Beekeepers and citrus growers in Florida are butting heads over the use of pesticides.
The reason: The increased usage of pesticides may be contributing to millions of bee deaths each year. Citrus growers, though, say they need the pesticides to fight “citrus greening,” a fatal crop bacteria.
Citrus is the largest agricultural commodity in the state, and beekeepers make up just a small portion of the same industry there. One Florida citrus grower  was recently fined for killing millions of honeybees after illegally spraying pesticides.
Florida Agriculture Commissioner and fellow citrus grower Adam Putnam is hopeful that both groups can work together with scientists and come up with a solution to the citrus greening and bee danger problem. He addressed the issue to a packed room during a recent meeting of the Citrus Research and Education Center meeting in Lake Alfred.
Andy Rackley, director of the Division of Agricultural Environmental Services at the Department of Agriculture and Consumer Services, urged both sides to work together and not rely on government involvement .
“Inevitably, political science gets involved in this,” Rackley said. “It’s not in our interests to let this become a political issue. The eyes of regulatory agencies on a national basis are watching us. It’s going to require some sacrifices.”
Said Adam Putnam, “The two industries absolutely depend on one another. Rest assured this is a high priority for us. We can work this through.”
Citrus-flavored honey is one of the more popular honeys in the region.
The agency Andy Rackley represents is the organization which levied the $1,500 fine against Frostproof’s Ben Hill Griffin Incorporated for the illegal pesticide spraying. The agriculture report states that Montana 2F was applied to the roots of young citrus trees in a 50-acre grove. The active ingredient in the chemical pesticide is imidacloprid – a neonicotinoid.
Opponents to the use of chemical pesticides were quick to point out that the fine was far less than the $10,000 per incident maximum. Beekeepers impacted by the illegal spraying  reportedly lost $240,000 in revenue, and the world lost about 1 million more bees. Colony collapse disorder has plagued the honeybee population worldwide for at least the last eight years.
Rackley joked that officials in Washington, DC can’t even seem to work together to pass a Mother’s Day resolution. But he said folks in Florida are good at solving problems. He also stated that enhanced communication between the citrus growers and beekeepers before grove-spraying occurs would greatly aid in averting bee deaths.
In the past, Florida citrus growers primarily used biological controls to keep crops healthy. Citrus friendly insects which are natural predators to harmful pests were most often the go-to method for the industry. But that all changed when citrus greening became a major problem.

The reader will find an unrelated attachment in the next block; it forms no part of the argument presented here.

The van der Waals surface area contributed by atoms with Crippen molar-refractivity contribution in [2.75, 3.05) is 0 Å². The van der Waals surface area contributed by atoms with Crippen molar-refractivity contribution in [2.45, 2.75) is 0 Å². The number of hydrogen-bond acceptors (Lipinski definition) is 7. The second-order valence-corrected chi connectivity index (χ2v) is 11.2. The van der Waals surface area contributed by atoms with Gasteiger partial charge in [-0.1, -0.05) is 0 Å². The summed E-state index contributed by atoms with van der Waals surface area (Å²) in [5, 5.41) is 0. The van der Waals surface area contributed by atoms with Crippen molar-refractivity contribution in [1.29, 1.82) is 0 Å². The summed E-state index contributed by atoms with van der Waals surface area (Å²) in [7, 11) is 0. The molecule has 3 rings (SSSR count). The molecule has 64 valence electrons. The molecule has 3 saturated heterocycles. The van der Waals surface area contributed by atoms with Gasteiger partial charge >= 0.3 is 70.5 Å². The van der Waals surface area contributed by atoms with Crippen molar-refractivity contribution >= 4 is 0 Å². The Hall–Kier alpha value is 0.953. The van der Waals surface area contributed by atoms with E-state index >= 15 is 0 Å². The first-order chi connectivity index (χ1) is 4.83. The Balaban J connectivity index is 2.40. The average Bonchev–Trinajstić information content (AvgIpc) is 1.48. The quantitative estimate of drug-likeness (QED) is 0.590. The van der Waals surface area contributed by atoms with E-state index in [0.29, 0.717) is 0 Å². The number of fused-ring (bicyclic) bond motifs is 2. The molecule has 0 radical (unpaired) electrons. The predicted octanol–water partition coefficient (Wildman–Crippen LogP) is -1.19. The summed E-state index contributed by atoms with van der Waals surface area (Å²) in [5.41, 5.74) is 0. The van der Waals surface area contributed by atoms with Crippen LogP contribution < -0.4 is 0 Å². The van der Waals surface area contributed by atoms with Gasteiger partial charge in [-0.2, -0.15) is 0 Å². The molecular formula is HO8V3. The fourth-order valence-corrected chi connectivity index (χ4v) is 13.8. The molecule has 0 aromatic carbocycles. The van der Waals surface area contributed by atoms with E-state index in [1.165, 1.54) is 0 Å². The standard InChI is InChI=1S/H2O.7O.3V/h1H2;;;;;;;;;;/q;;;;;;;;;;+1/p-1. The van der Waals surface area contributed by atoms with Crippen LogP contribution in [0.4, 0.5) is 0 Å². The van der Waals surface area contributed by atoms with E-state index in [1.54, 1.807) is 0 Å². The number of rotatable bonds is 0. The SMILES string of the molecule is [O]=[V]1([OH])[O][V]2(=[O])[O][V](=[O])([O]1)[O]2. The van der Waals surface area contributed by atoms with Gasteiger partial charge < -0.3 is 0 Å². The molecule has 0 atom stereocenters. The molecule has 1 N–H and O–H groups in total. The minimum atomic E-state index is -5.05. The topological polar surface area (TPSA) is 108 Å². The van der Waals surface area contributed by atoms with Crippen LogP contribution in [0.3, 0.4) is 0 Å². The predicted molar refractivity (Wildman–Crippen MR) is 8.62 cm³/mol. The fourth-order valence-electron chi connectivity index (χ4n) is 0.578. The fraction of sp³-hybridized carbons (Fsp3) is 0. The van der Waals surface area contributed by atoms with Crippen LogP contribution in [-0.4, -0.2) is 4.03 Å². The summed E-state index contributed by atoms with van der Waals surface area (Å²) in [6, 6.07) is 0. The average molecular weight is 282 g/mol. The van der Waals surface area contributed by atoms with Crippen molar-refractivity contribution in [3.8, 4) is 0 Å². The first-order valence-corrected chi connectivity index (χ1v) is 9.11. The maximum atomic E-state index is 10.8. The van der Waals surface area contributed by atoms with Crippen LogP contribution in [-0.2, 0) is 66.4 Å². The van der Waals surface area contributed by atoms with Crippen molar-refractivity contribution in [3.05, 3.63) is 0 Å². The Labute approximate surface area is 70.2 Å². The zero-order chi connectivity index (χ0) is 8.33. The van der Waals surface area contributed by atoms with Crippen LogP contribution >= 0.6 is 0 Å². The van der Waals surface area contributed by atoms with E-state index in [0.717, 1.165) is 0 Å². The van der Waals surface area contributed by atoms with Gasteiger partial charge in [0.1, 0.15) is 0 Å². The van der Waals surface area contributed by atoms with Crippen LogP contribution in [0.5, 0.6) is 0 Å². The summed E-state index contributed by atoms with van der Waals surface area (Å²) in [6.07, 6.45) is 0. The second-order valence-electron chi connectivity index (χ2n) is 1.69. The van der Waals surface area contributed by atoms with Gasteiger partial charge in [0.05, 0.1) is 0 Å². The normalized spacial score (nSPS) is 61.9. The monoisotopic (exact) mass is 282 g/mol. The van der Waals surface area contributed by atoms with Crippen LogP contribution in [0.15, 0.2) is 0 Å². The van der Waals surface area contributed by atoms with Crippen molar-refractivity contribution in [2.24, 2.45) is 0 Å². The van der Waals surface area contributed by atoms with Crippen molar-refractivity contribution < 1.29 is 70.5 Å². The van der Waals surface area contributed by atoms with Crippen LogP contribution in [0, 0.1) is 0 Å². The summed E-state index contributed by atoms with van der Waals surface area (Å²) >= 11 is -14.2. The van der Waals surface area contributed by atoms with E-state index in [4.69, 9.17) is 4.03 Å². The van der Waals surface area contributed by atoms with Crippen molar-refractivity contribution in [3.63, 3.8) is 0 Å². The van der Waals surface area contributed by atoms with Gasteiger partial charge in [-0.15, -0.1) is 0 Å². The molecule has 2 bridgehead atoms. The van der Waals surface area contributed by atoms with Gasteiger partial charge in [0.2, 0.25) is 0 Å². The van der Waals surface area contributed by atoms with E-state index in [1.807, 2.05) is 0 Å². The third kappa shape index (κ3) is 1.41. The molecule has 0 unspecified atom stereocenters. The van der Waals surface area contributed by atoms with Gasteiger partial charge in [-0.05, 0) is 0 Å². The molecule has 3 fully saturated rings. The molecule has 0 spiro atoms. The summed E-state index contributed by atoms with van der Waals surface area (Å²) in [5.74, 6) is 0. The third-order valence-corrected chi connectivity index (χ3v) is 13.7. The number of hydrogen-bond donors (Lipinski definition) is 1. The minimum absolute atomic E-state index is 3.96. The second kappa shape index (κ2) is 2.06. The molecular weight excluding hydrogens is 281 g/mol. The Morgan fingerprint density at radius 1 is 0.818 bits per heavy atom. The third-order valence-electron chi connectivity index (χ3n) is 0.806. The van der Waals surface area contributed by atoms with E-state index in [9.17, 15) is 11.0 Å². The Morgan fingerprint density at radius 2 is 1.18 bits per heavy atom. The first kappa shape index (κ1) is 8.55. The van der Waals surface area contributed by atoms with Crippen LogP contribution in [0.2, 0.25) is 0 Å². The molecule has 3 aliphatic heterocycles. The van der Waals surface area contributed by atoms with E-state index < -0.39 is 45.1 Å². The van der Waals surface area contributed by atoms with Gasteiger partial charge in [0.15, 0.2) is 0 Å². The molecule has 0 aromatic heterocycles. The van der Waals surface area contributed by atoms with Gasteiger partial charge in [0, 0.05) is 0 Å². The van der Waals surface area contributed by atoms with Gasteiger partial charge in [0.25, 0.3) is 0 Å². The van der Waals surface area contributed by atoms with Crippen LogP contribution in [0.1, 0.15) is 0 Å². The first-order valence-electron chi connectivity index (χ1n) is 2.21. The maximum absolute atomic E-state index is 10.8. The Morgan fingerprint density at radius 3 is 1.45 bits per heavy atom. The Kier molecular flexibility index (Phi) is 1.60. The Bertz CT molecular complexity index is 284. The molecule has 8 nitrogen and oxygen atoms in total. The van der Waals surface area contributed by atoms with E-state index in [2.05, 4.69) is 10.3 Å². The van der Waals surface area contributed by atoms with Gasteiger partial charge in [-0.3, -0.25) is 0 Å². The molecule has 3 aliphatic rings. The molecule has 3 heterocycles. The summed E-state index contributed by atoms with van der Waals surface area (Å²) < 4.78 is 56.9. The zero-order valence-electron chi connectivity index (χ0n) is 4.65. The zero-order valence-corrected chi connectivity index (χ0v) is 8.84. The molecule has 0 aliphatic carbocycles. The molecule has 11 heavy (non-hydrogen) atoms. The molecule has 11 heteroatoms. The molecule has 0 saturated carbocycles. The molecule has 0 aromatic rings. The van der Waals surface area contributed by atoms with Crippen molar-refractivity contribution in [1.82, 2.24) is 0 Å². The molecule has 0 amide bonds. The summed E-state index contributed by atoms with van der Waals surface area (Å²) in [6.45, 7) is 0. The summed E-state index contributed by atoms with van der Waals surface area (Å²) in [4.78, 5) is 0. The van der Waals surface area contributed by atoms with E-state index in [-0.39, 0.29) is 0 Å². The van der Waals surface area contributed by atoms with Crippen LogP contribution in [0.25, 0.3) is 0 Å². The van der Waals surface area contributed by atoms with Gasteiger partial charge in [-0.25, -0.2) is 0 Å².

Biological methods have not been effective against the greening bacteria caused by the Asian citrus psyllid – the insect that plays host to the wicked bacteria. The heated tensions between citrus growers and beekeepers began in 2005 when the greening bacteria infected approximately 75 percent of the crop producing trees in the state.
The greening issue has spread across Florida consistently since it first appeared – prompting more and more chemical pesticide spraying – and dead bees. In recent years, citrus growers’ enhanced spraying grew from two to four times a year before greening season to as much as monthly in 2013. The Asian citrus psyllid may be developing a resistance to the pesticides — just like weeds have in western and northern farms.
During the citrus bloom season beekeepers frequently put hives either near or in citrus groves so that the pollinators can make citrus-flavored honey. The nearness of the bee hives during the pesticide spraying puts them right on the front line.
Many beekeepers are naturally worried that continuing the long-standing and mutually beneficial practice will further put their hives at risk.
“The days of putting bees right in the middle of a grove, I think those days are gone,” said Bell Apiraries LLC representative Bobbi Bell. “Since honeybees are capable of foraging more than 79-square-miles from their hives, it will be virtually impossible to prevent them for coming in contact with pesticide-laden citrus groves.”
The Florida Agriculture Department is going high-tech to help save the bees and citrus commodities. A new computer application focuses on keeping both beekeepers and growers in the know about hive locations and pesticide spraying in in the works. In the past, some beekeepers have bristled at the idea of sharing specific hive locations with competitors.
As previously reported by Off The Grid News, neonicotinoids  have been frequently blamed for mass deaths of bees.